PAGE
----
A few months back, I wrote a review of Verbal Terrorists‘ debut album Small Axe for Rhythm Circus. I thought I’d stick it up on here too. Their second album, The War on Terra, is out this summer – the first single of which you can download here for free.
In the immediate wake of March the Alternative AKA the March 2011 anti-cuts protests in London, a simmering discontent among those Britons directly affected by the government’s actions was laid bare to mainstream audiences.
With a purported attendance of roughly half a million at the demo, it was assuring to know that a broad cross-section of people in the British Isles were willing to stand up to the government’s programme of spending cuts and moreover, to challenge its system of control and the power it ultimately wields over us if we allow it to. It also rekindled my awareness that hip-hop also once evolved from a culture dissent — namely, among young African-Americans and Latinos growing up in appalling ghettoized conditions, and made to feel like cultural outsiders by white America’s oppressive national hegemony. The main dissenting voices in hip-hop of the early to mid-90s have since mellowed – perhaps even been subjugated — through a rampant process of commodification necessitated by mainstream consumer culture and the need to pander to heterogeneous audiences for profit. However, delve deep into the murky and somewhat esoteric underworld of anti-mainstream hip-hop and you’ll occasionally come across a voice that embodies the old spirit of dissent and, in the case of Verbal Terrorists — a hip-hop collective out of the North East – a voice that bashes the establishment with a combination of Chomskyan intellectual rigour and deft street poetics.
Initially I had my misgivings about a self-proclaimed anarchistic hip-hop group bent seemingly upon the sole purpose of fighting the system and its perpetrators; it seemed quite a forced concept. Even though hip-hop artists increasingly conform to the dominions of popular taste, you still hear a lot of anti-establishment bile spewed in both underground and mainstream rap lyrics. But too often it’s clumsily expressed and crafted with little flair. Indeed the universal anti-establishment hip-hop trope can become so clichéd that it does in fact become quite dull and depressing – especially when the artist has an extremely half-baked perspective and awareness of what they’re on about. Verbal Terrorists however, are different. They know their stuff through-and-through and put their case for a better world provocatively but through lyrics underpinned by logic and diligent research.
For starters, the surrealist and highly allegorical album artwork for Small Axe consists of a repertoire of canvas oil paintings by the revolutionary New York painter Jeramy Turner. The choice of these paintings serves perhaps to highlight the fact that this is a more nuanced and weighty affair than one might’ve thought prior to listening – and not merely an album loaded with ill-advisedly unilateral invective. The patent socialist and anarchist insignia incorporated into the crew’s logo as well as the GOVERNMENTAL ADVISORY: SEDITIOUS LYRICS warning emblazoning the CD cover will certainly put moderate-to-casual listeners right off and listening to Small Axe necessitates a little open-mindedness to begin with before you ultimately discover how cogent, accessible and entertaining it actually is.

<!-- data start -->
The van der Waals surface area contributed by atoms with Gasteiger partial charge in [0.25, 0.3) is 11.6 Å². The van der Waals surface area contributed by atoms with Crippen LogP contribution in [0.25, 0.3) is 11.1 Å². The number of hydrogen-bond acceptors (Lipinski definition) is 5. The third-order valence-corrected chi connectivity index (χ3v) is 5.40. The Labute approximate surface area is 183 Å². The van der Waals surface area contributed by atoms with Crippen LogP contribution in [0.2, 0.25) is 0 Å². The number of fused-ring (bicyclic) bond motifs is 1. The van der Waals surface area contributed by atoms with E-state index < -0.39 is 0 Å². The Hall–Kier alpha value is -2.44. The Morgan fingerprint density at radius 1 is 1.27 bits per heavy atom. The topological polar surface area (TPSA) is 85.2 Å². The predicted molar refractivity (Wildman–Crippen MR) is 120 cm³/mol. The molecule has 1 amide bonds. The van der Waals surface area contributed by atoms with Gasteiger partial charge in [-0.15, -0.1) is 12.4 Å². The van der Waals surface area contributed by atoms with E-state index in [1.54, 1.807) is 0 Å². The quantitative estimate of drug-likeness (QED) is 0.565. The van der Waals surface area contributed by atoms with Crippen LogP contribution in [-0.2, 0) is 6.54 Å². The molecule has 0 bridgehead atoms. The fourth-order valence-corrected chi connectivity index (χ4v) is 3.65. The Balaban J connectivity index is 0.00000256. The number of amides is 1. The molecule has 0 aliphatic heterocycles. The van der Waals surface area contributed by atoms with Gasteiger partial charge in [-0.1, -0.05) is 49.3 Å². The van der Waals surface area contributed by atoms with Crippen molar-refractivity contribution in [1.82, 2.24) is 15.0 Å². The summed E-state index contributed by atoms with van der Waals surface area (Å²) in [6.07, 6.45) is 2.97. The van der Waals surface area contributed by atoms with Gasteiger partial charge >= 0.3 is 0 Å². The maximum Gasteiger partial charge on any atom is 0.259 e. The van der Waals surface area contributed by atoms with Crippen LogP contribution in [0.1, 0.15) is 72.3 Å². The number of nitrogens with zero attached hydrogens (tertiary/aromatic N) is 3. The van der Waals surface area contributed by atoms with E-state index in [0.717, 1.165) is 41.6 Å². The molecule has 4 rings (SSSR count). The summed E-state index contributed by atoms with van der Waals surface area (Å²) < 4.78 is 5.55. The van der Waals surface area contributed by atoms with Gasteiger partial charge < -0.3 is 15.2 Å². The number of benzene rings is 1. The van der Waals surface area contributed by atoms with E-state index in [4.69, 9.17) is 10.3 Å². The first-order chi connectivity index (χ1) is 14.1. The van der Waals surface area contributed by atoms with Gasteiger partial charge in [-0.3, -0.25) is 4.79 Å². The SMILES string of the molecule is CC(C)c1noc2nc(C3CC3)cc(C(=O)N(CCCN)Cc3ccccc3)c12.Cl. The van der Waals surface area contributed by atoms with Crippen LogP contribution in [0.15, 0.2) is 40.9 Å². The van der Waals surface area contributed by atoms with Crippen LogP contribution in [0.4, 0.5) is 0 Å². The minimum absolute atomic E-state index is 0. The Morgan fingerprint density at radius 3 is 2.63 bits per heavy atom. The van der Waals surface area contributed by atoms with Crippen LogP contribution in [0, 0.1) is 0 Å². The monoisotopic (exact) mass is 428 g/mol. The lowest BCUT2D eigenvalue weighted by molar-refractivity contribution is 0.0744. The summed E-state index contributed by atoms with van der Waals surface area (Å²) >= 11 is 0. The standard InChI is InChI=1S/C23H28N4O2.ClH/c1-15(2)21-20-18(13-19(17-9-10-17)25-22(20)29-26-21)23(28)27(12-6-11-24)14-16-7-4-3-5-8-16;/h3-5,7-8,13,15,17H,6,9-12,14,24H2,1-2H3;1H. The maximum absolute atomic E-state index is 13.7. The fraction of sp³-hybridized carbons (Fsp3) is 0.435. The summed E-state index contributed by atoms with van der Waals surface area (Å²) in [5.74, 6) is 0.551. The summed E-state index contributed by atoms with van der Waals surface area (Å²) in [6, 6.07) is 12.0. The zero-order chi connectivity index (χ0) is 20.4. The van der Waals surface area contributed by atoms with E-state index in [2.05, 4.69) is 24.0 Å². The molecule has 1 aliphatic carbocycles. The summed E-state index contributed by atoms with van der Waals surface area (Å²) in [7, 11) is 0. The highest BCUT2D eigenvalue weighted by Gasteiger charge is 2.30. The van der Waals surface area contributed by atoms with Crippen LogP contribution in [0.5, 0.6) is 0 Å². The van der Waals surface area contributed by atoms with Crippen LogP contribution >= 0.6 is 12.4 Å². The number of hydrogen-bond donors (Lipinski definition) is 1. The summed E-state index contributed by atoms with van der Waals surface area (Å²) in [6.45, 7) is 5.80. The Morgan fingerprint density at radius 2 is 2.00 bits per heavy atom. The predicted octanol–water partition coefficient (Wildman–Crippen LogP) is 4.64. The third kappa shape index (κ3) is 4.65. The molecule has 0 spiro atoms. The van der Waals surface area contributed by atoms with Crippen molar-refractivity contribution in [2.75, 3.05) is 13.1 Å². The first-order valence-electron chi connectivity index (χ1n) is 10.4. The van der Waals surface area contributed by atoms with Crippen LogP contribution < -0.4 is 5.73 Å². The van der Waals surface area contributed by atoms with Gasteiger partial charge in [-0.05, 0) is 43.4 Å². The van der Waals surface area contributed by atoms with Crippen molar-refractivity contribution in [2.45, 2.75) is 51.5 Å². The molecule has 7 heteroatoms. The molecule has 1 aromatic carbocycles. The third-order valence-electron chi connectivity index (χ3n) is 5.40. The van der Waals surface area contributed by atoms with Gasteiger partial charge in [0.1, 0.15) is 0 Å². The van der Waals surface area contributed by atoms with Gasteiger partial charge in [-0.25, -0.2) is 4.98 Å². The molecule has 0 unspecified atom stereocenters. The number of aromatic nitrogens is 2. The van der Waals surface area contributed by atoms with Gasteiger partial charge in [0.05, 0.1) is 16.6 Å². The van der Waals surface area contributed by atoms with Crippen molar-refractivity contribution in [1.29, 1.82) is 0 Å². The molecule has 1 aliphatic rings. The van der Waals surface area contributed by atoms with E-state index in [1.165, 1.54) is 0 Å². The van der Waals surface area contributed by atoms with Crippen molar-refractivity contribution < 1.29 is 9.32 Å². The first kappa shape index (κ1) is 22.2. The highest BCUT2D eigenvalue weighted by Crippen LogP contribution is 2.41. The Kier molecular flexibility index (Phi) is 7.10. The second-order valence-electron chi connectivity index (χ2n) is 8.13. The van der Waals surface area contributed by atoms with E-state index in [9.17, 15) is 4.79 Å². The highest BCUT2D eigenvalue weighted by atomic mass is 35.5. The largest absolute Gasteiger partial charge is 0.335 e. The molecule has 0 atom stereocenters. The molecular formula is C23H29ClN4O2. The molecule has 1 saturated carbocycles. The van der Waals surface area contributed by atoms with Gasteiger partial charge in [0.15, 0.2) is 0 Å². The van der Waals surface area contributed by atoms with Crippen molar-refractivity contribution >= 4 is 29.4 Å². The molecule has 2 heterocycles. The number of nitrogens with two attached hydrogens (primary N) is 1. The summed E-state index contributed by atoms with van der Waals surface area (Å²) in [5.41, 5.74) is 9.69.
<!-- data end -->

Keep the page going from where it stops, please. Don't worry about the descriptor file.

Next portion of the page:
Perhaps to ensconce the listener into the album a little, the first track is less on an earnest political tip and is more an assertion of the crew’s pride in the North-East, specifically Newcastle-upon-Tyne. This is made all the more emphatic by slightly muted electric guitar chord progressions, a very catchy hook and some impressive double time spitting. However, in terms of subject matter it teeters on being nothing more than a crude posse cut and is overall, a quite unremarkable track. In my opinion, the album could’ve benefited from a more vehement politically orientated track to get things under way as a means of setting a more emphatic tone. In contrast however, the following track Fuck Bovis is a very unequivocal and slamming political indictment – specifically of new Labour policies and Blair’s move towards privitisation of education. In contrast, this is a very solid track with flawless, well-crafted lyrics and a suitably edgy and minimalist beat. The rhyme schemes are heavy and multisyllabic – albeit without sounding too contrived or stilted: PFI schemes wouldn’t be in my dreams / Neo-liberal bitter pill is a tight squeeze. The level of political consciousness is raised again by the impressive Idle Hands, so named because of the use of the brilliant parting phrase in each verse The devil makes work for these idle hands. Featuring a guest verse from fellow Geordie emcee Lims, this track is certain to please the hip-hop purists with its well-balanced interplay of down-to-earth unpretentious lyricism, soulful vibes and some nice cuts and samples in there for good measure.